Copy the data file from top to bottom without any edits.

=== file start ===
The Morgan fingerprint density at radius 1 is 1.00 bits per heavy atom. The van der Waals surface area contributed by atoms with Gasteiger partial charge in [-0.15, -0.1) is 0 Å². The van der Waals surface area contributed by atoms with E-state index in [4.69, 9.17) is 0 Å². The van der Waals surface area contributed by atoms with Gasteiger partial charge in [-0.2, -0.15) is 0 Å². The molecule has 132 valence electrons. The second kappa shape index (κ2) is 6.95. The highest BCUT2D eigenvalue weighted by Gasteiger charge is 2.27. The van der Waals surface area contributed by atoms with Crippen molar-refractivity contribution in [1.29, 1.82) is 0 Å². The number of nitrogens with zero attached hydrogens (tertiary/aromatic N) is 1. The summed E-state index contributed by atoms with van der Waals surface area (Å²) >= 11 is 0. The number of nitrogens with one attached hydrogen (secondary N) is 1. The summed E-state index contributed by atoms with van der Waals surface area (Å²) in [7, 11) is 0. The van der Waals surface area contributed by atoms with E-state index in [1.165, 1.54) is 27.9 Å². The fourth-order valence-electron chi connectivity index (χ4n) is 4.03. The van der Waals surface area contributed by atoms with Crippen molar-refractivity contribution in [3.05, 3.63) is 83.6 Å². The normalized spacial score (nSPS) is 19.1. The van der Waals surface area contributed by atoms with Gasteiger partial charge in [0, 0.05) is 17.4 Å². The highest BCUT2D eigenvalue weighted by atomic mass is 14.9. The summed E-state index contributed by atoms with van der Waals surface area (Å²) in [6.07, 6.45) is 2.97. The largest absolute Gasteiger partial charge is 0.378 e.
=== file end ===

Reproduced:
The Morgan fingerprint density at radius 1 is 1.00 bits per heavy atom. The van der Waals surface area contributed by atoms with Gasteiger partial charge in [-0.15, -0.1) is 0 Å². The van der Waals surface area contributed by atoms with E-state index in [4.69, 9.17) is 0 Å². The van der Waals surface area contributed by atoms with Gasteiger partial charge in [-0.2, -0.15) is 0 Å². The molecule has 132 valence electrons. The second kappa shape index (κ2) is 6.95. The highest BCUT2D eigenvalue weighted by Gasteiger charge is 2.27. The van der Waals surface area contributed by atoms with Crippen molar-refractivity contribution in [1.29, 1.82) is 0 Å². The number of nitrogens with zero attached hydrogens (tertiary/aromatic N) is 1. The summed E-state index contributed by atoms with van der Waals surface area (Å²) >= 11 is 0. The number of nitrogens with one attached hydrogen (secondary N) is 1. The summed E-state index contributed by atoms with van der Waals surface area (Å²) in [7, 11) is 0. The van der Waals surface area contributed by atoms with E-state index in [1.165, 1.54) is 27.9 Å². The fourth-order valence-electron chi connectivity index (χ4n) is 4.03. The van der Waals surface area contributed by atoms with Crippen molar-refractivity contribution in [3.05, 3.63) is 83.6 Å². The normalized spacial score (nSPS) is 19.1. The van der Waals surface area contributed by atoms with Gasteiger partial charge in [0, 0.05) is 17.4 Å². The highest BCUT2D eigenvalue weighted by atomic mass is 14.9. The summed E-state index contributed by atoms with van der Waals surface area (Å²) in [6.07, 6.45) is 2.97. The largest absolute Gasteiger partial charge is 0.378 e.